Blow molding is a type of plastic forming process for creating hollow plastic products made from thermoplastic materials. The process involves heating and inflating a plastic tube known as a parison or preform. The parison is placed between two dies that contain the desired shape of the product. Air is then supplied to expand the tube causing the walls to become thinner and conform to the shape of the mold. Once the blowing process is complete, the product is then cooled, ejected, trimmed, and prepared for the secondary processes.Bottling and packaging are the main applications of blow molding which comprise about 49% of the global blow molding market share. This is followed by building and construction, consumer products, and transportation industries.

The global market share of blow molding was estimated at around $78 billion in 2019 and is expected to grow annually by 2.8% from 2020 to 2027. Typical raw materials used are polyethylene (PE), polyethylene terephthalate (PET), and polypropylene (PP).Plastic blow molding originated from the ancient process of glass blowing. Both glass and plastic in their molten state can be formed easily by introducing small amounts of air inside the molten material. The first injection molding process for glass, known as free-blowing, was created around the 1st century BC. Glass mold-blowing was later developed as an alternative process that came about around the 1st century AD.The first blow molding material used other than glass was natural rubber. The process was patented by Samuel Armstrong in the 1850s. The next major advancement came around the 1930s with the development of the first blow molding machine by Plax Corporation. The process uses cellulose acetate as the raw material. Come 1939, low-density polyethylene (LDPE) was introduced by Imperial Chemical Industries from England. LDPE is more suitable for blow molding which then paved the way for further process development. By the 1950s, the commercialization of blow molding was completed, and the industry grew exponentially.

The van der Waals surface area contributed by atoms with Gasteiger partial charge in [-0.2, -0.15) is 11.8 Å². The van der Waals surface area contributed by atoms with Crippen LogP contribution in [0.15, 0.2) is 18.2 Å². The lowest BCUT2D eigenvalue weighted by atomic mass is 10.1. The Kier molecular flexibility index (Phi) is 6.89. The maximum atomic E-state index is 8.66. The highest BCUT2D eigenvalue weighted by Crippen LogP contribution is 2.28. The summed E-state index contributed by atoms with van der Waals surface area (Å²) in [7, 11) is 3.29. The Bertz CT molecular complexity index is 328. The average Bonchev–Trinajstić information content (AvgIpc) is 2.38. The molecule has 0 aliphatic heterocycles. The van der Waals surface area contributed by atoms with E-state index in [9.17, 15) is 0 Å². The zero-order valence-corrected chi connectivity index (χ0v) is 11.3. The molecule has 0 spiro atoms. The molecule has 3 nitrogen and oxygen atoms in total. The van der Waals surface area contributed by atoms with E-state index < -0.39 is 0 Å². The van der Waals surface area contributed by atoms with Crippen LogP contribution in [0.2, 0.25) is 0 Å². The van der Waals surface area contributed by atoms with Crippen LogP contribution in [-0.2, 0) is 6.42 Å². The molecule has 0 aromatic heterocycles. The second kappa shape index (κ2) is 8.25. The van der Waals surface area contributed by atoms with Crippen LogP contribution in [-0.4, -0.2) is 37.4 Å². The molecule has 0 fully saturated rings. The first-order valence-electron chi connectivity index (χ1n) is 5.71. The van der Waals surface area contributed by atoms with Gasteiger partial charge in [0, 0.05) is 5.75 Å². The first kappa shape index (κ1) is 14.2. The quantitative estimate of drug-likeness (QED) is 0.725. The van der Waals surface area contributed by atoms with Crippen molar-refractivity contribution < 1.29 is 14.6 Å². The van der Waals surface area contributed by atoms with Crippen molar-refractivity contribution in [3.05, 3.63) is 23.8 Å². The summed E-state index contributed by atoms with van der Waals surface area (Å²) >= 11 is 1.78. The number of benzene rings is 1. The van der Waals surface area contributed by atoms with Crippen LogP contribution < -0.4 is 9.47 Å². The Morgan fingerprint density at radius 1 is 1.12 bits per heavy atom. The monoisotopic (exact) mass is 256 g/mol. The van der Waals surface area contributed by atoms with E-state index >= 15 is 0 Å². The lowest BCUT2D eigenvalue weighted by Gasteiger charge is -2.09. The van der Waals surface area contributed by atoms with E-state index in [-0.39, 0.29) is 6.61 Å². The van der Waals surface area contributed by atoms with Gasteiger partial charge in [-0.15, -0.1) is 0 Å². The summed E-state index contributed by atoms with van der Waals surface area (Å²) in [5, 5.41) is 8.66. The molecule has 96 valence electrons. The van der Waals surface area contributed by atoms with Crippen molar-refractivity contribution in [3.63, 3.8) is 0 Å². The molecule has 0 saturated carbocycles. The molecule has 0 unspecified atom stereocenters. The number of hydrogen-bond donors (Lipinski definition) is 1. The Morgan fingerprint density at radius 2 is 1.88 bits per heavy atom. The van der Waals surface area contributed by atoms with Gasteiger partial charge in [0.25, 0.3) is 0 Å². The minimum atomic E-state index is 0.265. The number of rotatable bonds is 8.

This chapter discusses the general blow molding process. Blow molding is a fairly straightforward process that includes melting, homogenizing, extruding, molding (blowing), cooling, and ejection. Different manufacturing plants can employ additional processes such as additional cooling or heating cycles and additives and colorants compounding. These additional processes depend on the design and intended application of the final product.